Busy Florida space week with 3 rocket launches and 1 Dragon landing on tap

The Space Coast could see a lot of action this week with the first-ever launch of the 3D-printed rocket from Relativity Space, a couple of SpaceX Falcon 9 launches, and the return of four crew members from the International Space Station.

First up is the scheduled launch of Relativity’s Terran 1 rocket from Cape Canaveral Space Force Station’s Launch Complex 16 during a three-hour window that opens at 1 p.m. Wednesday

Space Launch Delta 45′s weather squadron gives the window a 90% chance for favorable conditions, and 95% chance if there’s a 24-hour delay.

Terran 1, which is about 85% 3D-printed, is a smaller rocket compared with SpaceX’s Falcon 9 or United Launch Alliance’s Atlas rockets, standing at just 110 feet tall. It’s capable of sending 2,756 pounds of payload to low-Earth orbit of about 310 miles. The small satellite market is its target customer.

This is a test flight dubbed “GLHF,” as in “Good Luck, Have Fun,” carrying a symbolic 3D-printed metal object that was one of the company’s first-ever 3D-printed items from the first generation of its Stargate metal 3D printers.

The company will live stream the launch on its YouTube channel.

Thursday could be a busy day for SpaceX with both a launch from Canaveral’s Space Launch Complex 40 and the return of the Crew Dragon Endurance with its four passengers from the International Space Station.

The Falcon 9 launch from Canaveral’s Space Launch Complex 40 has a launch window from 2:05-2:26 p.m., according to the SLD 45 forecast, which gives the mission a 95% chance for favorable weather conditions, which drops to 85% in the event of a push to Friday.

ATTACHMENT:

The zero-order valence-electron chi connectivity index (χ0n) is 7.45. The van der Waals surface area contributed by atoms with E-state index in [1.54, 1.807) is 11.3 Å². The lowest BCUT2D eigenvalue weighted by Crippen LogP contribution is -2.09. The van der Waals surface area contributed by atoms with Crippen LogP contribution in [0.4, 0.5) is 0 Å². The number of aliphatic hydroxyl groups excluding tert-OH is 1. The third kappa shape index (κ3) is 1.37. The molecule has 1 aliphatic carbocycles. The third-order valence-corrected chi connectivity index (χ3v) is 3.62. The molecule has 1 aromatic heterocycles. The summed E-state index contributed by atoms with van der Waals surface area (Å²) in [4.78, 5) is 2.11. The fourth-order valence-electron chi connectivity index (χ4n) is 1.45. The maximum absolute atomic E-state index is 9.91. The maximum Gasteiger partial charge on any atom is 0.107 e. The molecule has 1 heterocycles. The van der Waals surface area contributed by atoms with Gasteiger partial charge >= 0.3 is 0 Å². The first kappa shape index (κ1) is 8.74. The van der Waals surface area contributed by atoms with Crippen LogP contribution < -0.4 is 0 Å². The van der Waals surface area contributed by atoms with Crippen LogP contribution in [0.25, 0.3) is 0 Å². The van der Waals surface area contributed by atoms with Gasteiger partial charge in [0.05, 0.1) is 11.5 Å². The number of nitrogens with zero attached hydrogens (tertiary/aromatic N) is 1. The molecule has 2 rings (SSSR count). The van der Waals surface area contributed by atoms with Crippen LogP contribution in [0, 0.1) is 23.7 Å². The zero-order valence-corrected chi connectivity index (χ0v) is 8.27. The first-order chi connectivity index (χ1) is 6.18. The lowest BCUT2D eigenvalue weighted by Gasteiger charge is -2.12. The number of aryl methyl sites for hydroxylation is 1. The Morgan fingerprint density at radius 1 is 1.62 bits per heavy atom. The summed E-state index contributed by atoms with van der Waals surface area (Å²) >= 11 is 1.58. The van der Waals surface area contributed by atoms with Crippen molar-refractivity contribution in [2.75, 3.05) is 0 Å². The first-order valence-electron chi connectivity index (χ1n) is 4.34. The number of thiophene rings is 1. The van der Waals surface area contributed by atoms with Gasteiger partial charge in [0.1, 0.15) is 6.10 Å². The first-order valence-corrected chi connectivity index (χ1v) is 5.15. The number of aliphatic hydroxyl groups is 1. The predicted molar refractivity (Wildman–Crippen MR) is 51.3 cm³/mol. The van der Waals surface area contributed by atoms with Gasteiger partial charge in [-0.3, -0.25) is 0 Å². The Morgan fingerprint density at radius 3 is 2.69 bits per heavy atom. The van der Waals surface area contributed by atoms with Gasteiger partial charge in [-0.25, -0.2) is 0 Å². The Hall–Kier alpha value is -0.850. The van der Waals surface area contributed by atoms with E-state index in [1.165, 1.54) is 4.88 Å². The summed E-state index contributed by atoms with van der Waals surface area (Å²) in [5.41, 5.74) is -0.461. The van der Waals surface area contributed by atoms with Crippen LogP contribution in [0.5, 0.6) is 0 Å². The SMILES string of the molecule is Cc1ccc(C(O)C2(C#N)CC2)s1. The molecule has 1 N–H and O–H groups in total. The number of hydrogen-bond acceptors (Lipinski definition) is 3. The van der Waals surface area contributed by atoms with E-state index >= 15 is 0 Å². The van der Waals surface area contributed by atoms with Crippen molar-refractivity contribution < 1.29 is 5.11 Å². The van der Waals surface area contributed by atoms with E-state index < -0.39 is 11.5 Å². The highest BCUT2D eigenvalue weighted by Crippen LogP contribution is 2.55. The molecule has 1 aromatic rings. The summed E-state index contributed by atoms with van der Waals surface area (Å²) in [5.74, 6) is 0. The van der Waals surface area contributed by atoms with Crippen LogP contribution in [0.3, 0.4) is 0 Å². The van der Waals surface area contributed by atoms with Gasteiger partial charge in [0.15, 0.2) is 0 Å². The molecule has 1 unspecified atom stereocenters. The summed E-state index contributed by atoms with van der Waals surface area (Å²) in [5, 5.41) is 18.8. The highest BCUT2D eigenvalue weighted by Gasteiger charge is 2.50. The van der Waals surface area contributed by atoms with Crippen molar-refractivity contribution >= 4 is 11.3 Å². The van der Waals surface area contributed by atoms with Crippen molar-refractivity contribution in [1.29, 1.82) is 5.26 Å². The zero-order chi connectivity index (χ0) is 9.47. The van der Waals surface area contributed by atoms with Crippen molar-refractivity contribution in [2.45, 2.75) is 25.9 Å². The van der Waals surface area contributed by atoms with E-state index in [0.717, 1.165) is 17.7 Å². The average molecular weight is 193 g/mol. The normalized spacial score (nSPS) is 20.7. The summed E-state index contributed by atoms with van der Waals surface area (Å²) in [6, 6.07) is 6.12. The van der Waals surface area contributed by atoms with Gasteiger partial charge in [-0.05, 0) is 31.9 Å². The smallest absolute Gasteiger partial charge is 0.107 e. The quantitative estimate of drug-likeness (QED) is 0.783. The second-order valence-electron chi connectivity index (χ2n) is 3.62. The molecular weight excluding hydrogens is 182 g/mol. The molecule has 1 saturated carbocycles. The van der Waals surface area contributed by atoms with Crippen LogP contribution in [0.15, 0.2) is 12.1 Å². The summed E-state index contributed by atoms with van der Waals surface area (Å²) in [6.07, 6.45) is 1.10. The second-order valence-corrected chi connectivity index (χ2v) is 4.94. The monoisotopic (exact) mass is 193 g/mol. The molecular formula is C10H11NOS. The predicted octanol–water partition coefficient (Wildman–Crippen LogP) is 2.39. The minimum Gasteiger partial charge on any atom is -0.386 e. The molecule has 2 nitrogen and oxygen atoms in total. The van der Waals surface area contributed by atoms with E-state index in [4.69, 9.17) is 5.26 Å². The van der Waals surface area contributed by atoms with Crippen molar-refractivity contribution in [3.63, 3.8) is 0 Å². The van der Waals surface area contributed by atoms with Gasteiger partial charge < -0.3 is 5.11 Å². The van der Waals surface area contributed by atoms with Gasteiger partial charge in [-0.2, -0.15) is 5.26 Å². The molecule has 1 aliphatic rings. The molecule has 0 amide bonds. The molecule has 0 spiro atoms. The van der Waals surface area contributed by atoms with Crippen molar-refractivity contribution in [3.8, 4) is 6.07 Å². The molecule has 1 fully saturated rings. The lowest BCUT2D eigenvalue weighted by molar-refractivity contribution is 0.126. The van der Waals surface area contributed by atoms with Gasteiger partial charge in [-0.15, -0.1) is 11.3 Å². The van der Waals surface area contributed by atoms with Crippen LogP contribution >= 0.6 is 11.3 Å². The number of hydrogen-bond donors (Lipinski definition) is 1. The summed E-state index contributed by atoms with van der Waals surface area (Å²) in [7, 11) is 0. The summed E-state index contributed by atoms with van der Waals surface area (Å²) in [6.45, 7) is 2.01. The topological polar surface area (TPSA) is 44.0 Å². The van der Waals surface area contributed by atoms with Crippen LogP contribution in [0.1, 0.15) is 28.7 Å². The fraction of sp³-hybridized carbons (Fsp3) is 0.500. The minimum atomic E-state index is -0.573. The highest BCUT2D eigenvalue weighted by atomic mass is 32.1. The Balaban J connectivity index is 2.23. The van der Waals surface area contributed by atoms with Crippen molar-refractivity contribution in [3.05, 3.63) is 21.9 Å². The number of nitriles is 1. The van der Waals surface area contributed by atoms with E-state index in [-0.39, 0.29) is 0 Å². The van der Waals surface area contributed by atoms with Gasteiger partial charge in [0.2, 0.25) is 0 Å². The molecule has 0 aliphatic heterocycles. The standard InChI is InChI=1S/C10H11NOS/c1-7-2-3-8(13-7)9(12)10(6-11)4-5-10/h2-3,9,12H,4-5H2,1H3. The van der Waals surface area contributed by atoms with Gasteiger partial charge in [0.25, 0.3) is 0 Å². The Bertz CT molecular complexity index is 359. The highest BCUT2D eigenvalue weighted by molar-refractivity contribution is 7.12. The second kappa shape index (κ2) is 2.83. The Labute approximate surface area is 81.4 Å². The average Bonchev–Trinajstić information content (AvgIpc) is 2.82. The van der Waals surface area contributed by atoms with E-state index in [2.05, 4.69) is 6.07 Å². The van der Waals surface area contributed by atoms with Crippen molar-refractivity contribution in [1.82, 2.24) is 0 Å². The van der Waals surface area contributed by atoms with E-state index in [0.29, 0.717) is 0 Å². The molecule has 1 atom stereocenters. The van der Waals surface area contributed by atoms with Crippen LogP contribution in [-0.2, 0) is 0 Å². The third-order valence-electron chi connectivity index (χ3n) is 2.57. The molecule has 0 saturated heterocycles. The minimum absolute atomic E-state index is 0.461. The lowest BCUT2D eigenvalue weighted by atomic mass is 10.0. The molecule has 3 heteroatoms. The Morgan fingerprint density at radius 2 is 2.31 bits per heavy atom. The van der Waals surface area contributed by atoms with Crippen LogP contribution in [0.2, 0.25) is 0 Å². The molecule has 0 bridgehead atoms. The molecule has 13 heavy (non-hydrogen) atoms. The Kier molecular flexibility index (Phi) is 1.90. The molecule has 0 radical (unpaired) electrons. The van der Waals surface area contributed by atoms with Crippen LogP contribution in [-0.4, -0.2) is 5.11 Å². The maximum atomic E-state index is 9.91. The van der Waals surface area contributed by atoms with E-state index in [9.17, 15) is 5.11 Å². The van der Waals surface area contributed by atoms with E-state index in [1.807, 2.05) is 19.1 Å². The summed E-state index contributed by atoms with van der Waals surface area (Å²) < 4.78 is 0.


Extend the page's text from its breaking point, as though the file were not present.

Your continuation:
This would be the third and final of SpaceX’s missions for British company OneWeb, a competitor to SpaceX’s Starlink satellites. Subsidiary OneWeb Satellites builds the satellites in partnership with Airbus at a facility in Brevard County that opened in 2019.

OneWeb shifted plans in 2022 to get launch assists from both SpaceX and India’s space agency after a contract to launch on Russian rockets was put into disarray following Russia’s invasion of Ukraine. This launch marks the 17th OneWeb launch to date with 40 more low-latency broadband communication satellites as part of the company’s plans for an array of 648 in orbit. A final launch from India is expected this month as well.

Thursday could also see the splashdown return of the Crew-5 mission from the ISS, although NASA has yet to announce an official departure time from the station and target landing. When it does, Crew Dragon Endurance, which arrived to the ISS last October and has finished its five-month run, can bring back home its four crew that were awaiting their replacements with the arrival of Crew-6 last week.

Returning to Earth targeting a landing off the coast of Florida either in the Atlantic or Gulf of Mexico will be NASA astronaut and mission commander Nicole Mann, NASA astronaut and pilot Josh Cassada, Roscosmos cosmonaut Anna Kikina and Japan Aerospace Exploration Agency (JAXA) astronaut Koichi Wakata.

Mann was the first woman to command a Crew Dragon flight and the first Native American woman to fly into space. It was the first space mission for Mann, Cassada and Kikina while Wakata was making his fifth trip to space. Kikina was the first cosmonaut to ride on a Crew Dragon.

The departure of the Crew Dragon capsule makes room for a Cargo Dragon capsule slated to fly up from Kennedy Space Center as early as March 10.

The CRS-27 resupply mission is part of regular runs by SpaceX and Northrop Grumman that fly up from the U.S. while Russia and Japan also send up supplies to the station.

SpaceX has been the only launch provider to fly from the Space Coast so far in 2023 sending up 11 rockets so far through nine weeks. Elon Musk’s company will make up the lion’s share of as many as 92 launches from the two Space Coast launch facilities at KSC and Canaveral.

Relativity Space has just the single Terran 1 launch slated so far in 2023, but ULA has both an Atlas V launch on the first crewed mission of the Boeing CST-100 Starliner slated for mid- to late-April and the first Vulcan Centaur launch in early May.